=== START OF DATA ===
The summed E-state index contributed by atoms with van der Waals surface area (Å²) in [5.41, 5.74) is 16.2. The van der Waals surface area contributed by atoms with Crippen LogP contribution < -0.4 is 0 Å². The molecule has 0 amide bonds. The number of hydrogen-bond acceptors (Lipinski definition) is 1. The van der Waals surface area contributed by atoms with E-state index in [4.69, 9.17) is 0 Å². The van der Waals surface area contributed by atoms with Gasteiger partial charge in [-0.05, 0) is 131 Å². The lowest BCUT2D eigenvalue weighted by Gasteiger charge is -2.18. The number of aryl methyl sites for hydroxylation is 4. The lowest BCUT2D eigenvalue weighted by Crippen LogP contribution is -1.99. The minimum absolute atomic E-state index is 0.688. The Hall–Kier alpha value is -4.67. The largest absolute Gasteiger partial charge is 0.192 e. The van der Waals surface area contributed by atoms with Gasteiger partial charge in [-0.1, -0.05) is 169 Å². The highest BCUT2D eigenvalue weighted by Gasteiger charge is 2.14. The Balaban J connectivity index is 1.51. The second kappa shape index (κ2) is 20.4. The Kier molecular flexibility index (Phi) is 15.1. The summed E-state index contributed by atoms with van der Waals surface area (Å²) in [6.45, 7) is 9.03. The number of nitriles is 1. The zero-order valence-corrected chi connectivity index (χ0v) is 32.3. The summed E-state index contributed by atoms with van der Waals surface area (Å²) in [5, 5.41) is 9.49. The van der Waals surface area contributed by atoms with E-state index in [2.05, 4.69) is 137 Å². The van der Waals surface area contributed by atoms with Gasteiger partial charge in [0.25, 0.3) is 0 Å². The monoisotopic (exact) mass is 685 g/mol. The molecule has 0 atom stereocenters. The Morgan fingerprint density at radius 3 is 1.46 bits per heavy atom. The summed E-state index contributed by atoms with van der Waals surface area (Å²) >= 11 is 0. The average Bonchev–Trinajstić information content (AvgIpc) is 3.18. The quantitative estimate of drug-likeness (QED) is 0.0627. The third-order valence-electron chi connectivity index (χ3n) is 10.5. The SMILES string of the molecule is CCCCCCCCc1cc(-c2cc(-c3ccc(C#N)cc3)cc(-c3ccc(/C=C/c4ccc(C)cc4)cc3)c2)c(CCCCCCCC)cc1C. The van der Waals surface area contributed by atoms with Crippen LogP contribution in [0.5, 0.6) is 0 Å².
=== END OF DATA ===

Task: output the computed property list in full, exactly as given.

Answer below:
The summed E-state index contributed by atoms with van der Waals surface area (Å²) in [5.41, 5.74) is 16.2. The van der Waals surface area contributed by atoms with Crippen LogP contribution < -0.4 is 0 Å². The molecule has 0 amide bonds. The number of hydrogen-bond acceptors (Lipinski definition) is 1. The van der Waals surface area contributed by atoms with E-state index in [4.69, 9.17) is 0 Å². The van der Waals surface area contributed by atoms with Gasteiger partial charge in [-0.05, 0) is 131 Å². The lowest BCUT2D eigenvalue weighted by Gasteiger charge is -2.18. The number of aryl methyl sites for hydroxylation is 4. The lowest BCUT2D eigenvalue weighted by Crippen LogP contribution is -1.99. The minimum absolute atomic E-state index is 0.688. The Hall–Kier alpha value is -4.67. The largest absolute Gasteiger partial charge is 0.192 e. The van der Waals surface area contributed by atoms with Gasteiger partial charge in [-0.1, -0.05) is 169 Å². The highest BCUT2D eigenvalue weighted by Gasteiger charge is 2.14. The Balaban J connectivity index is 1.51. The second kappa shape index (κ2) is 20.4. The Kier molecular flexibility index (Phi) is 15.1. The summed E-state index contributed by atoms with van der Waals surface area (Å²) in [6.45, 7) is 9.03. The number of nitriles is 1. The zero-order valence-corrected chi connectivity index (χ0v) is 32.3. The summed E-state index contributed by atoms with van der Waals surface area (Å²) in [5, 5.41) is 9.49. The van der Waals surface area contributed by atoms with E-state index in [2.05, 4.69) is 137 Å². The van der Waals surface area contributed by atoms with Gasteiger partial charge in [0.25, 0.3) is 0 Å². The monoisotopic (exact) mass is 685 g/mol. The molecule has 0 atom stereocenters. The Morgan fingerprint density at radius 3 is 1.46 bits per heavy atom. The summed E-state index contributed by atoms with van der Waals surface area (Å²) >= 11 is 0. The average Bonchev–Trinajstić information content (AvgIpc) is 3.18. The quantitative estimate of drug-likeness (QED) is 0.0627. The third-order valence-electron chi connectivity index (χ3n) is 10.5. The SMILES string of the molecule is CCCCCCCCc1cc(-c2cc(-c3ccc(C#N)cc3)cc(-c3ccc(/C=C/c4ccc(C)cc4)cc3)c2)c(CCCCCCCC)cc1C. The van der Waals surface area contributed by atoms with Crippen LogP contribution in [0.5, 0.6) is 0 Å².